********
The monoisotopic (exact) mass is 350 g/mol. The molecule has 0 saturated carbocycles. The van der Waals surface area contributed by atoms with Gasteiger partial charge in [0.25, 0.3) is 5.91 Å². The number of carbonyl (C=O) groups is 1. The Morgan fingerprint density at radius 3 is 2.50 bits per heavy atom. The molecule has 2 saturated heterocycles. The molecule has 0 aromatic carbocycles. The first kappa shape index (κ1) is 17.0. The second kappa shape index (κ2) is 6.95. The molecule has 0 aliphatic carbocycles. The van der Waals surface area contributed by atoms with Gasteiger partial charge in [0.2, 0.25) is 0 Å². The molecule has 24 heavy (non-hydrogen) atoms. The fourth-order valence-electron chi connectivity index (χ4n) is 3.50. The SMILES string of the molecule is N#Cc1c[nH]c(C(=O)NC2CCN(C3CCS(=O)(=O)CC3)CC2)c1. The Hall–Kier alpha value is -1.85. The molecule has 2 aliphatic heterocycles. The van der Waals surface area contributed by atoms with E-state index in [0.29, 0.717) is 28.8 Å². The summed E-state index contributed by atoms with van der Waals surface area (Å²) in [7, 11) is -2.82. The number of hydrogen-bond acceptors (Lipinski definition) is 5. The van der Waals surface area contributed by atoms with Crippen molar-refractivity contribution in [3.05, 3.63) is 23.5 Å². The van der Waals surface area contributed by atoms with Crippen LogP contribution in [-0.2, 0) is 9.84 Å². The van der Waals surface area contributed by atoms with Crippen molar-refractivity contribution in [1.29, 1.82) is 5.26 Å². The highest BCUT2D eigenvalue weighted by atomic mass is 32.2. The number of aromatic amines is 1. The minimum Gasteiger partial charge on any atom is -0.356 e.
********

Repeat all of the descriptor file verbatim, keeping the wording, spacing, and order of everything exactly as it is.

The monoisotopic (exact) mass is 350 g/mol. The molecule has 0 saturated carbocycles. The van der Waals surface area contributed by atoms with Gasteiger partial charge in [0.25, 0.3) is 5.91 Å². The number of carbonyl (C=O) groups is 1. The Morgan fingerprint density at radius 3 is 2.50 bits per heavy atom. The molecule has 2 saturated heterocycles. The molecule has 0 aromatic carbocycles. The first kappa shape index (κ1) is 17.0. The second kappa shape index (κ2) is 6.95. The molecule has 0 aliphatic carbocycles. The van der Waals surface area contributed by atoms with Gasteiger partial charge in [0.2, 0.25) is 0 Å². The molecule has 24 heavy (non-hydrogen) atoms. The fourth-order valence-electron chi connectivity index (χ4n) is 3.50. The SMILES string of the molecule is N#Cc1c[nH]c(C(=O)NC2CCN(C3CCS(=O)(=O)CC3)CC2)c1. The Hall–Kier alpha value is -1.85. The molecule has 2 aliphatic heterocycles. The van der Waals surface area contributed by atoms with E-state index in [0.29, 0.717) is 28.8 Å². The summed E-state index contributed by atoms with van der Waals surface area (Å²) in [7, 11) is -2.82. The number of hydrogen-bond acceptors (Lipinski definition) is 5. The van der Waals surface area contributed by atoms with Crippen molar-refractivity contribution in [3.05, 3.63) is 23.5 Å². The van der Waals surface area contributed by atoms with Crippen LogP contribution in [-0.2, 0) is 9.84 Å². The van der Waals surface area contributed by atoms with Crippen molar-refractivity contribution in [1.29, 1.82) is 5.26 Å². The highest BCUT2D eigenvalue weighted by atomic mass is 32.2. The number of aromatic amines is 1. The minimum Gasteiger partial charge on any atom is -0.356 e.